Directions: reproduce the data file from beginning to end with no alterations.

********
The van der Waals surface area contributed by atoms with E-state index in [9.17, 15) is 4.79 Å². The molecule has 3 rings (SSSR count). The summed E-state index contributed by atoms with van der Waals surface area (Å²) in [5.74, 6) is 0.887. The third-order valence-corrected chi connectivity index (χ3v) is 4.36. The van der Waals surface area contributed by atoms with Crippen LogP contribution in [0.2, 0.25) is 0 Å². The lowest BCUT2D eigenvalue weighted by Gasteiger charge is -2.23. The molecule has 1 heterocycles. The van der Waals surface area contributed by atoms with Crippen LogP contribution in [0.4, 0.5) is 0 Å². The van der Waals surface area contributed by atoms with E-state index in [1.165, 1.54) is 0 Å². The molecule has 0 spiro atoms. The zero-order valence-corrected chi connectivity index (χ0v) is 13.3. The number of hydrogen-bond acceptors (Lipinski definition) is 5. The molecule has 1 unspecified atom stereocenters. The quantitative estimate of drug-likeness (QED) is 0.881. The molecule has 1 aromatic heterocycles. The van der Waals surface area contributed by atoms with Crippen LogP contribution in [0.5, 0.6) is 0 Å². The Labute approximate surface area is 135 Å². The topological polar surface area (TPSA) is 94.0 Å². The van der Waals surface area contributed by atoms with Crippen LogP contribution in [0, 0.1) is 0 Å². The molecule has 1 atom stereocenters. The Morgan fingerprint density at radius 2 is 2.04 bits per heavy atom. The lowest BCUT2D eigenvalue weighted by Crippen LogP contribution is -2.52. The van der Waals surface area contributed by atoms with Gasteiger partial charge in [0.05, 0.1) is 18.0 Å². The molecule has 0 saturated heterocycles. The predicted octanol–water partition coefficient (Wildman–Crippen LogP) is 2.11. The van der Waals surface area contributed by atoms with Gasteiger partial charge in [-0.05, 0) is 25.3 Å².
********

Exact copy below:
The van der Waals surface area contributed by atoms with E-state index in [9.17, 15) is 4.79 Å². The molecule has 3 rings (SSSR count). The summed E-state index contributed by atoms with van der Waals surface area (Å²) in [5.74, 6) is 0.887. The third-order valence-corrected chi connectivity index (χ3v) is 4.36. The van der Waals surface area contributed by atoms with Crippen LogP contribution in [0.2, 0.25) is 0 Å². The lowest BCUT2D eigenvalue weighted by Gasteiger charge is -2.23. The molecule has 1 heterocycles. The van der Waals surface area contributed by atoms with Crippen LogP contribution in [0.4, 0.5) is 0 Å². The van der Waals surface area contributed by atoms with E-state index in [1.165, 1.54) is 0 Å². The molecule has 0 spiro atoms. The zero-order valence-corrected chi connectivity index (χ0v) is 13.3. The number of hydrogen-bond acceptors (Lipinski definition) is 5. The molecule has 1 unspecified atom stereocenters. The quantitative estimate of drug-likeness (QED) is 0.881. The molecule has 1 aromatic heterocycles. The van der Waals surface area contributed by atoms with Crippen LogP contribution in [0.5, 0.6) is 0 Å². The Labute approximate surface area is 135 Å². The topological polar surface area (TPSA) is 94.0 Å². The van der Waals surface area contributed by atoms with Crippen LogP contribution in [0, 0.1) is 0 Å². The molecule has 1 atom stereocenters. The Morgan fingerprint density at radius 2 is 2.04 bits per heavy atom. The lowest BCUT2D eigenvalue weighted by Crippen LogP contribution is -2.52. The van der Waals surface area contributed by atoms with Gasteiger partial charge in [0.05, 0.1) is 18.0 Å². The molecule has 0 saturated heterocycles. The predicted octanol–water partition coefficient (Wildman–Crippen LogP) is 2.11. The van der Waals surface area contributed by atoms with Gasteiger partial charge in [-0.05, 0) is 25.3 Å².